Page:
With all of these safeties available in free agency, we could be looking at another stingy market. This of course could be good or bad news for the Dallas Cowboys, especially as it pertains to Earl Thomas. Since he is the top FA safety available, everything could once again be at a standstill until he is signed.
Of course, we all know this will ultimately come down to determining Earl Thomas' market value. There is no denying he is still arguably the best free safety in the game today, but there are concerns about his age (30) and the two lower leg injuries he's sustained in the past three years.
Even with the loaded free agent market of starting caliber safeties and Thomas' age and recent injury history, he's still likely to receive a contract that earns him $10 million annually, give or take. It wouldn't surprise me at all if he gets another four-year deal worth $40 million, $25.7 million guaranteed, with a $9.5 million signing bonus like he signed with the Seahawks back in 2014.
The Cowboys of course would probably find a four-year $40 million deal for Earl Thomas acceptable. They would more than likely frontload the contract with a lot of protection in the details. They have the cap space to make this happen and still be able to sign their own, so money shouldn't be a problem.
Now, whether or not Thomas' market value may dip a little due to all of the above mentioned reasons will be something we will have to wait and find out. Regardless, I'd be a little shocked if Earl Thomas doesn't finish his career with the Dallas Cowboys.
Do you think Earl Thomas' market value will take a little hit this offseason?
Acquiring Brown Will Give Dallas Twin Turbo Terrors
What a difference a receiver makes, right? As Dallas fans, we know the impact of a player who can shake coverage, get open, and catch the ball. How was the season going before the Cowboys pulled the trigger for Amari Cooper in the deal with the Raiders? Cooper proved to be the lightning rod and a turning point in a season that was growing increasingly dismal. Dak Prescott and Cooper went together like peanut butter and jelly, while the Cowboys stormed to a division title and a postseason berth.
Now, imagine all of that times two… maybe even two and a half if Antonio Brown could be had from the Steelers. Scary right? We understand there’s only one ball to go around but that didn’t stop Kevin Durant from joining the Warriors, did it?
As of this writing, the best online sportsbooks like Intertops, are dealing Dallas as the seventh of 16 choices to win the NFC championship at odds of 12-1. Imagine how those odds would shrink if Brown wore a Cowboys uniform next season, giving Prescott the luxury of not one upper echelon wideout but that plus an elite receiver. Hut, hut, hut and a few clouds of smoke later the Cowboys would be moving the chains or celebrating in the endzone.
Brown and Cooper would be a devastating combination with Ezekiel Elliott coming out of the backfield. Brown was made for Dallas, it gives him an even grander stage than the one he shared with Ben Roethlisberger and Le’Veon Bell in Pittsburgh.
Despite the fact that the 'Boys haven’t won a Super Bowl since Barry Switzer was roaming the sidelines in the mid-90s, America’s Team still resides in Dallas. But we need a game-changer and Brown is just such an athlete. But what do we give in return and will that cost be worth whatever productive years Brown has left after this one? Let’s not forget that the mercurial Miami native will be 31 when the season begins and men who make a living with their legs don’t get better at that age. But Brown is so good and so unique that, even if he drops half a click, he's still amongst the best in the game.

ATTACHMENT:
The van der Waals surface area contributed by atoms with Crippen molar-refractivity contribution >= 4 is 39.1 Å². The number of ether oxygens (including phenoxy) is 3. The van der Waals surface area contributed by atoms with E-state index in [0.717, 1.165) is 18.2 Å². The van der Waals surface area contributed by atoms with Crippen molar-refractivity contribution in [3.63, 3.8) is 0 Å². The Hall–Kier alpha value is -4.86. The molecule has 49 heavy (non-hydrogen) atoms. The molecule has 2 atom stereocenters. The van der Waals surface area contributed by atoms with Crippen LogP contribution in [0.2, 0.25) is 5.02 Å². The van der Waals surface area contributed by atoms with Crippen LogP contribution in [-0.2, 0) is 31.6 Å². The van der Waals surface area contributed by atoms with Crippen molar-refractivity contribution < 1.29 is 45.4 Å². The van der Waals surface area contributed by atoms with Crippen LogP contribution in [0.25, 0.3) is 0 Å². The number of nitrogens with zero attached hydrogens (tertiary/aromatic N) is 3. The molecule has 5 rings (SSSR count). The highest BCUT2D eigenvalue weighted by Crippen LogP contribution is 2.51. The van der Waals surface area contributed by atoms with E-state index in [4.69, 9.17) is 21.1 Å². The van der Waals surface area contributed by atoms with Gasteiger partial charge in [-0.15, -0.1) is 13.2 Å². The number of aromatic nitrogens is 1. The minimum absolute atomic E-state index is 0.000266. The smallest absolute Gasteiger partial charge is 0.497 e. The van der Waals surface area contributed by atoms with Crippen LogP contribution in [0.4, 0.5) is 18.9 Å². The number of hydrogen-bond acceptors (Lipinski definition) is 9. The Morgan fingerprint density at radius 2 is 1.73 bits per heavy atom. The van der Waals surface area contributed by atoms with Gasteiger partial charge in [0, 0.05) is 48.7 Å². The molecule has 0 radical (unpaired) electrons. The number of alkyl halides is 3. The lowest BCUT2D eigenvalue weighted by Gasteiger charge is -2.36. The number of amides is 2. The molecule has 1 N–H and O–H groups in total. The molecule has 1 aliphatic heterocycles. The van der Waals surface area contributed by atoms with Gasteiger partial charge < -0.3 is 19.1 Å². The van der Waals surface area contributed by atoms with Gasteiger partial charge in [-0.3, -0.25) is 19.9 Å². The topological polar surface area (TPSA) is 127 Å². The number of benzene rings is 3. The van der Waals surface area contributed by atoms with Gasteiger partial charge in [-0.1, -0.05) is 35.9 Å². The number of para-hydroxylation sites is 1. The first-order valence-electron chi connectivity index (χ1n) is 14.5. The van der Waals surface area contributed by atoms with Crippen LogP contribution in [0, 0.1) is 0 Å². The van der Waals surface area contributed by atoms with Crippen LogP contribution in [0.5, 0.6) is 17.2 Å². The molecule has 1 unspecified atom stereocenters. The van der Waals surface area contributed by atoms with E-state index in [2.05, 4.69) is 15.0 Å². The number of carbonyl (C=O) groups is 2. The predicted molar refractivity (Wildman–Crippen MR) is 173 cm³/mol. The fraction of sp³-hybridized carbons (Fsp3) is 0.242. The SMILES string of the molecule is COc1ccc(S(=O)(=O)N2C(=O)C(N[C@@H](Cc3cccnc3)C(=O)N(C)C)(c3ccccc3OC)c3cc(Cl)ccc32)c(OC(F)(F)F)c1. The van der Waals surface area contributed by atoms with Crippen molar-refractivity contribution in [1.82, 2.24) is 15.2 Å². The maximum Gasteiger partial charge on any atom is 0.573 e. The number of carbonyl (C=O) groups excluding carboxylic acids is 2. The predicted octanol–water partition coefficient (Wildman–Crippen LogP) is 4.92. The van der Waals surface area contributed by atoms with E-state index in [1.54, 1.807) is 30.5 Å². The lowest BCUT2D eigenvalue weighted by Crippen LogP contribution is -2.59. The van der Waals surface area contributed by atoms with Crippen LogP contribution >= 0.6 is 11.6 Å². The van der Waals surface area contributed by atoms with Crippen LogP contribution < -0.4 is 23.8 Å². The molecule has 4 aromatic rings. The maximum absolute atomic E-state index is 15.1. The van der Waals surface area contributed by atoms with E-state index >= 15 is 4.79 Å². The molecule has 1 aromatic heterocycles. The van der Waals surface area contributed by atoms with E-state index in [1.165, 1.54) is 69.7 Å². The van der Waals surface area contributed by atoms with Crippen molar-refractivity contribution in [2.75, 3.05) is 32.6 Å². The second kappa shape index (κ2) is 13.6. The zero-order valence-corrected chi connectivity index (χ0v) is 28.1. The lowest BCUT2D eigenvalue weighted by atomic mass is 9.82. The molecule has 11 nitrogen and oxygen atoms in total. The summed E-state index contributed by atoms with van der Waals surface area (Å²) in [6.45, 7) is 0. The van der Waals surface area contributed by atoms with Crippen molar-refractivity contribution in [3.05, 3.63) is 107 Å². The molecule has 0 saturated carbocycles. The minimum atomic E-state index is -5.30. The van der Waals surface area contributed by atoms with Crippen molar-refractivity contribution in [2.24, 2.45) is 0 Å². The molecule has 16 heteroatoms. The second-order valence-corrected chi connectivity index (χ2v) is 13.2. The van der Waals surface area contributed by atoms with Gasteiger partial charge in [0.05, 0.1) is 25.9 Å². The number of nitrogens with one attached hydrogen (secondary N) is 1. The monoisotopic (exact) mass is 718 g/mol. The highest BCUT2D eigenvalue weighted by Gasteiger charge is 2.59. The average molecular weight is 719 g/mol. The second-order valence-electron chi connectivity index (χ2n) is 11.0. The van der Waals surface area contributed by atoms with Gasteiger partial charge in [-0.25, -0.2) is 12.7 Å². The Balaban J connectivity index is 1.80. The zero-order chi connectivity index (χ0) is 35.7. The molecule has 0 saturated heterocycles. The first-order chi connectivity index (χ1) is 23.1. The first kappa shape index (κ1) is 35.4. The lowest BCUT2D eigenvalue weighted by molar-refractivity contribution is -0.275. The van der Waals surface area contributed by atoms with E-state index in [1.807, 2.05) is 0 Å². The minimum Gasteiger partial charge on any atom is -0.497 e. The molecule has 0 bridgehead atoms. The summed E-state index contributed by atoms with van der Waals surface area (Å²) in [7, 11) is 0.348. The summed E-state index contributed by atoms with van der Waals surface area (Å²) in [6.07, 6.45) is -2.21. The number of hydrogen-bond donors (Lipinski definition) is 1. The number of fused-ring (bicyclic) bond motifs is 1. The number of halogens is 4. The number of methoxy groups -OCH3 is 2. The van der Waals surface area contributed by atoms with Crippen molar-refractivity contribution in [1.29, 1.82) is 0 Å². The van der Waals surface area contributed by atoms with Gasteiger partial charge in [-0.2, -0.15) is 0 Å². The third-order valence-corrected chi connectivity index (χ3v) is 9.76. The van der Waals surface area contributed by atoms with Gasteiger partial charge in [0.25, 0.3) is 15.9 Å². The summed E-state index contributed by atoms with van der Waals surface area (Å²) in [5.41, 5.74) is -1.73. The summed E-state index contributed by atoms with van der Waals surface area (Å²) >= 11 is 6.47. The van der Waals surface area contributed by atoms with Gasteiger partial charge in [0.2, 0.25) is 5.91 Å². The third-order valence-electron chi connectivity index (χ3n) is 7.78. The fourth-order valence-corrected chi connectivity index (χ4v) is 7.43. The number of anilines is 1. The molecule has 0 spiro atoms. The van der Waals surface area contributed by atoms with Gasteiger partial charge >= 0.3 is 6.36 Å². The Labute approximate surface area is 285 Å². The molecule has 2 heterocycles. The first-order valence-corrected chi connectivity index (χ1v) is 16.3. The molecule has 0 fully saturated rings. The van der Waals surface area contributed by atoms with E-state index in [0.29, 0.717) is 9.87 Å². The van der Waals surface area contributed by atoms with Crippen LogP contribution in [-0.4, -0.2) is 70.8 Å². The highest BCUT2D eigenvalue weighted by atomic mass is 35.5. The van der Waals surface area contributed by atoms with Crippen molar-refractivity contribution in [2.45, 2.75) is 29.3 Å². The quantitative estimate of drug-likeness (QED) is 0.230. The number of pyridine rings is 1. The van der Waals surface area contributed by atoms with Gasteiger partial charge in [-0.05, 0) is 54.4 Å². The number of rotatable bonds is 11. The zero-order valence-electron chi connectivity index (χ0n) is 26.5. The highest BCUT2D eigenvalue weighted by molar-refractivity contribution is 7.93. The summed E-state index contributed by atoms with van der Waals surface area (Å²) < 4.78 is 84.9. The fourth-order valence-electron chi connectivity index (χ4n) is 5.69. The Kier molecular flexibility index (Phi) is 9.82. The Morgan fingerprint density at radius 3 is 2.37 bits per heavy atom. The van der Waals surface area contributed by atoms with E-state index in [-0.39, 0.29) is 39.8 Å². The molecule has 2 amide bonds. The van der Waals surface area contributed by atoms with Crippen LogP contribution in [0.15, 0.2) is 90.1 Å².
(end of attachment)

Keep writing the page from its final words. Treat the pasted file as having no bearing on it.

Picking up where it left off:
That level of talent is hard to replicate and it could be the missing piece which allows Dallas to be a legitimate Super Bowl contender next season and the year after.
However, up to this point, we’ve been very good at dreaming of a Brown to Dallas trade but haven’t quite worked out the details. It takes two to tango and if we expect to get the Steelers’ attention we need to give them something valuable in return. Dallas surrendered their first-round pick (27th) this season when they traded for Cooper so that’s no longer an asset.
Pittsburgh would be vying for a first-round pick (and likely more) for Brown's services but some have speculated Dallas would consider dealing rookie-standout Leighton Vander Esch.
Wait... what? We know, you’re clutching your pearls, and the words are stuck in your gasp. We get it. The kid was a home run this past season, leading the Dallas defense in tackles and earning a Pro Bowl invitation in his inaugural NFL season. But this would be a Faustian deal.
The Cowboys give up a player who is poised to be a stud for years to come for a playmaker in Brown that could render a Super Bowl in the immediate future. Brown's expiration date will surely turn his milk sour sooner rather than later, but in the here and now, Antonio Brown could be the bell cow who leads the Cowboys to the promised land before he’s put out to pasture.
Just something to think about...
2018 In Review: CB Anthony Brown Bounces Back
To say it's been an up-and-down start to the career of young cornerback Anthony Brown would be an understatement.
As a sixth round pick in 2016, everything Brown contributed during his rookie season was a plus. Due to injury he was asked to step into a greater role as the season went on, and he performed well enough to make the front office comfortable allowing multiple veterans to walk for nothing in free agency the following Spring. Brown looked like a legitimate starting cornerback in the league, and when Dallas brought in Chidobe Awuzie and Jourdan Lewis during the next draft, the young secondary seemed set.
Then 2017 happened. And Anthony Brown struggled. Really struggled.
These struggles, coupled with the emergence of both Lewis and Awuzie during their own rookie seasons, made Brown's status heading into 2018 rather uncertain. Some wondered if they would trade him for a day three pick, others thought Brown could even end up being cut. Jourdan Lewis and Anthony Brown were slated to compete for the nickel cornerback job in training camp, and as it turned out, all Brown needed was that one extra chance to compete.
Brown won the job outright during the preseason, and began 2018 as the starting nickel. A fan favorite, most thought Lewis would reclaim his rightful spot on the depth chart sooner or later, but Anthony Brown's play (and Kris Richard's preferences) kept Lewis on the bench for much of the season.
Simply put, Anthony Brown balled in 2018, and was the Cowboys' second best corner for most of the year. By the end of the season Chidobe Awuzie had regained form, but Brown and Byron Jones were the most consistently reliable corners on the roster all of 2018.
Brown tallied 44 tackles, 2 sacks, and an interception in 2018, and finished third on the team in pass breakups with 8. As the slot corner Brown had an excellent season, especially for a former sixth round pick.
Now he enters a contract year, and with the Cowboys having so many guys to pay over the next two offseasons, he could find himself as an unrestricted free agent in 2020. And if he can keep up his play from last year moving forward, he could be in for a nice payday that Spring.